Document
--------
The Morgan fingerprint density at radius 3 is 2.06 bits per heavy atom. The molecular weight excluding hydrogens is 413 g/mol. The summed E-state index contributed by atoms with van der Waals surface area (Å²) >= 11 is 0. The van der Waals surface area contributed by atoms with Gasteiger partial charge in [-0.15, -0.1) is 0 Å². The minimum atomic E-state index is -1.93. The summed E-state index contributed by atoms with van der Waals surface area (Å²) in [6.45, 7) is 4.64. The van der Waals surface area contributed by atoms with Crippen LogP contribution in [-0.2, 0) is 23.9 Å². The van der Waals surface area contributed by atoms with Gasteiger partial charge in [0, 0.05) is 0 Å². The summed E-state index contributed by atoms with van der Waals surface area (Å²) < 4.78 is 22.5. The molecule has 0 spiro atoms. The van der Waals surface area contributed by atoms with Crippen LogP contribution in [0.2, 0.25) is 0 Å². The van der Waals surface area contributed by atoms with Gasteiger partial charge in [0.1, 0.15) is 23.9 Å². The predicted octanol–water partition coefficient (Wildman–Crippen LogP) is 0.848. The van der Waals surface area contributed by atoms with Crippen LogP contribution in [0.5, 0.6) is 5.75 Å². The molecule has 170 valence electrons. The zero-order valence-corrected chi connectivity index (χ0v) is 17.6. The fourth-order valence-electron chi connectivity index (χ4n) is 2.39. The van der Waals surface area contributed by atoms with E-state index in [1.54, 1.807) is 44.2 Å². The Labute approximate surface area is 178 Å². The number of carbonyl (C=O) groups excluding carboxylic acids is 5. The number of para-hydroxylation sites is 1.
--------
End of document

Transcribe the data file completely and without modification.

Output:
The Morgan fingerprint density at radius 3 is 2.06 bits per heavy atom. The molecular weight excluding hydrogens is 413 g/mol. The summed E-state index contributed by atoms with van der Waals surface area (Å²) >= 11 is 0. The van der Waals surface area contributed by atoms with Gasteiger partial charge in [-0.15, -0.1) is 0 Å². The minimum atomic E-state index is -1.93. The summed E-state index contributed by atoms with van der Waals surface area (Å²) in [6.45, 7) is 4.64. The van der Waals surface area contributed by atoms with Crippen LogP contribution in [-0.2, 0) is 23.9 Å². The van der Waals surface area contributed by atoms with Gasteiger partial charge in [0, 0.05) is 0 Å². The summed E-state index contributed by atoms with van der Waals surface area (Å²) < 4.78 is 22.5. The molecule has 0 spiro atoms. The van der Waals surface area contributed by atoms with Crippen LogP contribution in [0.2, 0.25) is 0 Å². The van der Waals surface area contributed by atoms with Gasteiger partial charge in [0.1, 0.15) is 23.9 Å². The predicted octanol–water partition coefficient (Wildman–Crippen LogP) is 0.848. The van der Waals surface area contributed by atoms with Crippen LogP contribution in [0.5, 0.6) is 5.75 Å². The molecule has 170 valence electrons. The zero-order valence-corrected chi connectivity index (χ0v) is 17.6. The fourth-order valence-electron chi connectivity index (χ4n) is 2.39. The van der Waals surface area contributed by atoms with E-state index in [1.54, 1.807) is 44.2 Å². The Labute approximate surface area is 178 Å². The number of carbonyl (C=O) groups excluding carboxylic acids is 5. The number of para-hydroxylation sites is 1.